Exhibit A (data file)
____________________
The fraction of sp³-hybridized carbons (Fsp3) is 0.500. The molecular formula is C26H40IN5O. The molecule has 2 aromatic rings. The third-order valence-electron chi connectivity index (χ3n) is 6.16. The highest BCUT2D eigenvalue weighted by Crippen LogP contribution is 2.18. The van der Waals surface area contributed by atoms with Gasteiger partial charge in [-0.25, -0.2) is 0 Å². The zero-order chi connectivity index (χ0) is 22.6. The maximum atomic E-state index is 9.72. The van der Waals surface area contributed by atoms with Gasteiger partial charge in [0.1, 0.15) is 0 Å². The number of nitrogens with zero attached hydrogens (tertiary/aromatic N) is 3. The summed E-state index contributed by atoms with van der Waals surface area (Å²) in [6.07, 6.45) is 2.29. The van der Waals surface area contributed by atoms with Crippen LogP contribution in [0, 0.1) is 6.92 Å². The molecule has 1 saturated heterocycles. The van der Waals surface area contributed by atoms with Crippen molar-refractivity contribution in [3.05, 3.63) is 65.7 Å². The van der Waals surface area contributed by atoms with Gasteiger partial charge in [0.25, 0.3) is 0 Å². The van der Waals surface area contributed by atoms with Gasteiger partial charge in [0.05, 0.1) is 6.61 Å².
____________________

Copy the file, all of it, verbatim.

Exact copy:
The fraction of sp³-hybridized carbons (Fsp3) is 0.500. The molecular formula is C26H40IN5O. The molecule has 2 aromatic rings. The third-order valence-electron chi connectivity index (χ3n) is 6.16. The highest BCUT2D eigenvalue weighted by Crippen LogP contribution is 2.18. The van der Waals surface area contributed by atoms with Gasteiger partial charge in [-0.25, -0.2) is 0 Å². The zero-order chi connectivity index (χ0) is 22.6. The maximum atomic E-state index is 9.72. The van der Waals surface area contributed by atoms with Gasteiger partial charge in [0.1, 0.15) is 0 Å². The number of nitrogens with zero attached hydrogens (tertiary/aromatic N) is 3. The summed E-state index contributed by atoms with van der Waals surface area (Å²) in [6.07, 6.45) is 2.29. The van der Waals surface area contributed by atoms with Crippen LogP contribution in [0, 0.1) is 6.92 Å². The molecule has 1 saturated heterocycles. The van der Waals surface area contributed by atoms with Crippen molar-refractivity contribution in [3.05, 3.63) is 65.7 Å². The van der Waals surface area contributed by atoms with Gasteiger partial charge in [0.25, 0.3) is 0 Å². The van der Waals surface area contributed by atoms with Gasteiger partial charge in [0.05, 0.1) is 6.61 Å².